June 14, 2022

Accessibility with screen readers and other input devices

When designing software, it's important to understand how different devices interact with what you're building


David Steffen

Accessibility is the practice of making your service or product usable by as many people as possible. Input (and output) devices are one of the biggest concerns you’ll want to keep in mind when designing, building, or updating your product.

What Does Accessibility Have To Do With Input Devices?

Everyone uses input and output devices to interact with their devices. Different people have different preferences. Some people use almost nothing but touch-screens, other people may avoid touch-screens whenever possible. Some are used to a tiny phone screen, while others want nothing less than a bank of monitors that fills their whole desk. But of course, input and output devices are a vital part of software, how we tell the software what we want, and how the software performs.

Not every input device and not every output device will work for every person. Writing software that functions well for accessibility devices for people with disabilities is something that is frequently overlooked. 

A person may not be able to use a mouse because of hand tremors, or may not be able to see the screen well enough to tell where the mouse cursor is pointing. They may not be able to reliably hit buttons on a touch screen, or may not be able to hear the audio of a presentation. 

Your software should be able to interact with different kinds of devices to ensure that as many people can use the software as possible.

Usability on different devices is not limited to only disability concerns. Anyone might have limited access to different kinds of devices, so making sure that a web app is usable on a tablet or smartphone is important, too.

Person holding and using a touch-screen tablet.

What is a Screen Reader?

A screen reader is an accessibility device that allows people with visual impairments (including blindness) to access information and use software. Screen readers allow the user to interact with software in alternate ways without depending on visual feedback to the user.  

Screen readers give feedback to the users in one of two ways:

  1. Audio: As the user navigates around the interface, the screen reader software reads text from the screen and describes inputs.  
  2. Braille: A refreshable Braille display can produce raised Braille dots that describe the text and interface that can be read by touch.

Screen readers on a desktop device generally use a keyboard to navigate, and there are some similarities to how a user can navigate using keyboard-only (such as using the Tab key to move between inputs), but screen reader navigation is NOT simply keyboard navigation. 

Screen reader software adds more than just the audio feedback; it provides a wide set of extra options to help make it easier for screen reader users to use software.

If you have never used a screen reader before, and you want to get an idea of how they work, smartphones come with screen readers as part of the operating system. You can turn the screen reader on in the system settings, often under “Accessibility” which might have a name like “Voice Assistant.” Check in that section for a tutorial.  (You might want to have a second device handy to look up help, in case you have trouble figuring out how to navigate back to turn the screen reader off).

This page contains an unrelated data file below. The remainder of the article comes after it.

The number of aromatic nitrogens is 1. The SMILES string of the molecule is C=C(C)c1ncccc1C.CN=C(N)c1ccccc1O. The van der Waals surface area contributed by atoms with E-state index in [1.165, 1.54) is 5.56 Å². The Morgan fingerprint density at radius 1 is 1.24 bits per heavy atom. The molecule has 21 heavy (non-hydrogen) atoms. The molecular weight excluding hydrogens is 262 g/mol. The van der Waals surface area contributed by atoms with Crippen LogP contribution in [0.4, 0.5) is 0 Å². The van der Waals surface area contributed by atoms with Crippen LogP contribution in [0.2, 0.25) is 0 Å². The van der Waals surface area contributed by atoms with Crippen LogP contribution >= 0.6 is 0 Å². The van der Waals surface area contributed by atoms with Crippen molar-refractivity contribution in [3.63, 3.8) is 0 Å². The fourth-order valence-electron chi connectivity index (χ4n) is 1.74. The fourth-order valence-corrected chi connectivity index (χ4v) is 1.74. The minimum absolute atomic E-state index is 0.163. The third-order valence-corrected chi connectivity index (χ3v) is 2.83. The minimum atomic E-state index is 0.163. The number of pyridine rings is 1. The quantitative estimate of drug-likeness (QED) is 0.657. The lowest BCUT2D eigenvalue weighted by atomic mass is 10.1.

A screenshot of how to turn on the screen reader functionality in a settings menu

Details will vary from program to program, so check the documentation of a particular screen reader for more information.

MacOS has the VoiceOver program built in. NVDA is a free option for Windows devices.

An Incomplete List of Input Device Accessibility Concerns

Expandable Menus
Some menus may not be reachable by keyboard or screen reader at all. Others may allow the menu heading to be read. Others may depend on a mouse “hover” that has no equivalent on some devices. If a menu heading itself has a clickable navigation then there may be no way to expand that menu on a tablet without navigating, which makes the submenu inaccessible.

Alt Image/Audio/Video
Most images should have “alt” text that the screen reader can use to describe the image. This is especially true for images that are necessary to understand how to use the app, such as an image button, but should also be provided for decorative images. Any video/audio components such as tutorial videos should have alternative options for those who cannot hear or see them.

Skippable Content
The most important of this is some kind of “Skip to Main Content” link reachable near the top of the screen that is often only visible when keyboard navigating. This allows the control focus to be quickly shifted to the main content on the page, rather than requiring the user to navigate through the entire menu section for every page that loads.

Table Navigation
Information can be presented to the user in various ways that look like a table in a visual interface, but it should also be clearly marked as an interface in the underlying table. This ensures that a screen reader knows how to navigate it properly, and will be able to clearly tell the user what row and column a particular item is in.


It’s important to understand general concerns surrounding accessible software design as you design and improve your software, and understanding how different devices interact with the software is a vital aspect of that. 

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David Steffen is a Senior Developer at Cloudburst, award-nominated founder, short fiction editor and publisher, cross-stitcher, and friend of dogs. He looks at everything from a perspective of storytelling and how it informs our understanding of the world.